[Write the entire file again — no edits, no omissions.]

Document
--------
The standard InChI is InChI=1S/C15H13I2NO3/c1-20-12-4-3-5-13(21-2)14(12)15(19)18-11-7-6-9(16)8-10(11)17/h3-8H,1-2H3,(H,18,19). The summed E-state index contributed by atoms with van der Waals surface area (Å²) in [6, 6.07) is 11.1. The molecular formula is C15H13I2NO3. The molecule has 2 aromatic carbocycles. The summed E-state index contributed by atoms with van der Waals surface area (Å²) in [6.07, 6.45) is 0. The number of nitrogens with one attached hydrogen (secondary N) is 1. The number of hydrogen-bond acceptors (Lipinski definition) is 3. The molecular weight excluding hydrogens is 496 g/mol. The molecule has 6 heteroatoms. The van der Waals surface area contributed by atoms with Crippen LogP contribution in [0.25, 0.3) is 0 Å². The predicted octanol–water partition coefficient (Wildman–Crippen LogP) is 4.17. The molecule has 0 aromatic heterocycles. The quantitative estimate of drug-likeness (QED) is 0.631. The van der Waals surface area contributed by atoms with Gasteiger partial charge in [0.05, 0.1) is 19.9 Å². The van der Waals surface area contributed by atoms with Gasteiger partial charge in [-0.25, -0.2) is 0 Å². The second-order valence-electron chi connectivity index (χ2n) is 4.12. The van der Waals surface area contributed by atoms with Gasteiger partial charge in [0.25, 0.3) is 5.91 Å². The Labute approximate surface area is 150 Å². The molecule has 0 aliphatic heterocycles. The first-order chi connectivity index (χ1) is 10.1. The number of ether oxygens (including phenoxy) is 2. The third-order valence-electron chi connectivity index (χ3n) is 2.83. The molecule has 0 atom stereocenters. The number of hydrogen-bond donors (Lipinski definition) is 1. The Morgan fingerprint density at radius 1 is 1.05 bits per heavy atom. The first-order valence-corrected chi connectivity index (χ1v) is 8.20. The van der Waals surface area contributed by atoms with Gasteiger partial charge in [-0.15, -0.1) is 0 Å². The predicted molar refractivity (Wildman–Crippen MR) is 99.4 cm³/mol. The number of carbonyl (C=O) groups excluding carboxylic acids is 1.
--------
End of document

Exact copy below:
The standard InChI is InChI=1S/C15H13I2NO3/c1-20-12-4-3-5-13(21-2)14(12)15(19)18-11-7-6-9(16)8-10(11)17/h3-8H,1-2H3,(H,18,19). The summed E-state index contributed by atoms with van der Waals surface area (Å²) in [6, 6.07) is 11.1. The molecular formula is C15H13I2NO3. The molecule has 2 aromatic carbocycles. The summed E-state index contributed by atoms with van der Waals surface area (Å²) in [6.07, 6.45) is 0. The number of nitrogens with one attached hydrogen (secondary N) is 1. The number of hydrogen-bond acceptors (Lipinski definition) is 3. The molecular weight excluding hydrogens is 496 g/mol. The molecule has 6 heteroatoms. The van der Waals surface area contributed by atoms with Crippen LogP contribution in [0.25, 0.3) is 0 Å². The predicted octanol–water partition coefficient (Wildman–Crippen LogP) is 4.17. The molecule has 0 aromatic heterocycles. The quantitative estimate of drug-likeness (QED) is 0.631. The van der Waals surface area contributed by atoms with Gasteiger partial charge in [0.05, 0.1) is 19.9 Å². The van der Waals surface area contributed by atoms with Gasteiger partial charge in [-0.25, -0.2) is 0 Å². The second-order valence-electron chi connectivity index (χ2n) is 4.12. The van der Waals surface area contributed by atoms with Gasteiger partial charge in [0.25, 0.3) is 5.91 Å². The Labute approximate surface area is 150 Å². The molecule has 0 aliphatic heterocycles. The first-order chi connectivity index (χ1) is 10.1. The number of ether oxygens (including phenoxy) is 2. The third-order valence-electron chi connectivity index (χ3n) is 2.83. The molecule has 0 atom stereocenters. The number of hydrogen-bond donors (Lipinski definition) is 1. The Morgan fingerprint density at radius 1 is 1.05 bits per heavy atom. The first-order valence-corrected chi connectivity index (χ1v) is 8.20. The van der Waals surface area contributed by atoms with Gasteiger partial charge in [-0.15, -0.1) is 0 Å². The predicted molar refractivity (Wildman–Crippen MR) is 99.4 cm³/mol. The number of carbonyl (C=O) groups excluding carboxylic acids is 1.